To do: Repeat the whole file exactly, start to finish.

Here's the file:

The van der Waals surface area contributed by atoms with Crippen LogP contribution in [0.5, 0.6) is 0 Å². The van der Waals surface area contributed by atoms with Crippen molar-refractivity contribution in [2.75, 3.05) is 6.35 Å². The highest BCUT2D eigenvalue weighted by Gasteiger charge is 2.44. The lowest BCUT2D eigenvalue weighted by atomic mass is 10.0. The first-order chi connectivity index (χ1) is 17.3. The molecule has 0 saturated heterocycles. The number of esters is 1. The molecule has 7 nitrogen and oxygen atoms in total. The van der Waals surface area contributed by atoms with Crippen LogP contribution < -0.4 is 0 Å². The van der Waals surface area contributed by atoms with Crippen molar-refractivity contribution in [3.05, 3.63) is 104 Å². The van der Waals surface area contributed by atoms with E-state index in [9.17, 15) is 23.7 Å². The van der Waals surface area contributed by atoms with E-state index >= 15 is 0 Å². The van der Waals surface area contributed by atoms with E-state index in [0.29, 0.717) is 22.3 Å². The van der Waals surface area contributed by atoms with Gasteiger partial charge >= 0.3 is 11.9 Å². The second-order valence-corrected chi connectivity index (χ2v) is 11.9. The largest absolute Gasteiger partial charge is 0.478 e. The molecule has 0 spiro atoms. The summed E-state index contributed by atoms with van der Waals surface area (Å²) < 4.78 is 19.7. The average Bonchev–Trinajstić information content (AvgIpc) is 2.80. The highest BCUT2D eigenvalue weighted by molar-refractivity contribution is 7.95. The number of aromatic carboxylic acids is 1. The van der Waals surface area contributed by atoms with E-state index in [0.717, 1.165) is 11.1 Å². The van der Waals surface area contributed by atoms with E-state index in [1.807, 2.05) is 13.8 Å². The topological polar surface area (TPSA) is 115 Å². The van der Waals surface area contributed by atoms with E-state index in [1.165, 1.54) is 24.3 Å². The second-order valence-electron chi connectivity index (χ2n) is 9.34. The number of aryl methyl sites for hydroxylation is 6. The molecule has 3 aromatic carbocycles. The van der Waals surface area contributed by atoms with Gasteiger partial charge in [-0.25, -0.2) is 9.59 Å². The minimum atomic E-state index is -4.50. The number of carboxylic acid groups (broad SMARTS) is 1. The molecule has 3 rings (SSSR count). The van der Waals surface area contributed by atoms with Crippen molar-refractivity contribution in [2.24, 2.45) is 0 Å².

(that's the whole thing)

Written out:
The van der Waals surface area contributed by atoms with Crippen LogP contribution in [0.5, 0.6) is 0 Å². The van der Waals surface area contributed by atoms with Crippen molar-refractivity contribution in [2.75, 3.05) is 6.35 Å². The highest BCUT2D eigenvalue weighted by Gasteiger charge is 2.44. The lowest BCUT2D eigenvalue weighted by atomic mass is 10.0. The first-order chi connectivity index (χ1) is 17.3. The molecule has 0 saturated heterocycles. The number of esters is 1. The molecule has 7 nitrogen and oxygen atoms in total. The van der Waals surface area contributed by atoms with Crippen LogP contribution < -0.4 is 0 Å². The van der Waals surface area contributed by atoms with Crippen molar-refractivity contribution in [3.05, 3.63) is 104 Å². The van der Waals surface area contributed by atoms with E-state index in [9.17, 15) is 23.7 Å². The van der Waals surface area contributed by atoms with E-state index >= 15 is 0 Å². The van der Waals surface area contributed by atoms with E-state index in [0.29, 0.717) is 22.3 Å². The van der Waals surface area contributed by atoms with Gasteiger partial charge >= 0.3 is 11.9 Å². The second-order valence-corrected chi connectivity index (χ2v) is 11.9. The largest absolute Gasteiger partial charge is 0.478 e. The molecule has 0 spiro atoms. The summed E-state index contributed by atoms with van der Waals surface area (Å²) < 4.78 is 19.7. The average Bonchev–Trinajstić information content (AvgIpc) is 2.80. The highest BCUT2D eigenvalue weighted by molar-refractivity contribution is 7.95. The number of aromatic carboxylic acids is 1. The van der Waals surface area contributed by atoms with E-state index in [0.717, 1.165) is 11.1 Å². The van der Waals surface area contributed by atoms with E-state index in [1.807, 2.05) is 13.8 Å². The topological polar surface area (TPSA) is 115 Å². The van der Waals surface area contributed by atoms with E-state index in [1.165, 1.54) is 24.3 Å². The second-order valence-electron chi connectivity index (χ2n) is 9.34. The number of aryl methyl sites for hydroxylation is 6. The molecule has 3 aromatic carbocycles. The van der Waals surface area contributed by atoms with Gasteiger partial charge in [-0.25, -0.2) is 9.59 Å². The minimum atomic E-state index is -4.50. The number of carboxylic acid groups (broad SMARTS) is 1. The molecule has 3 rings (SSSR count). The van der Waals surface area contributed by atoms with Crippen molar-refractivity contribution in [2.24, 2.45) is 0 Å².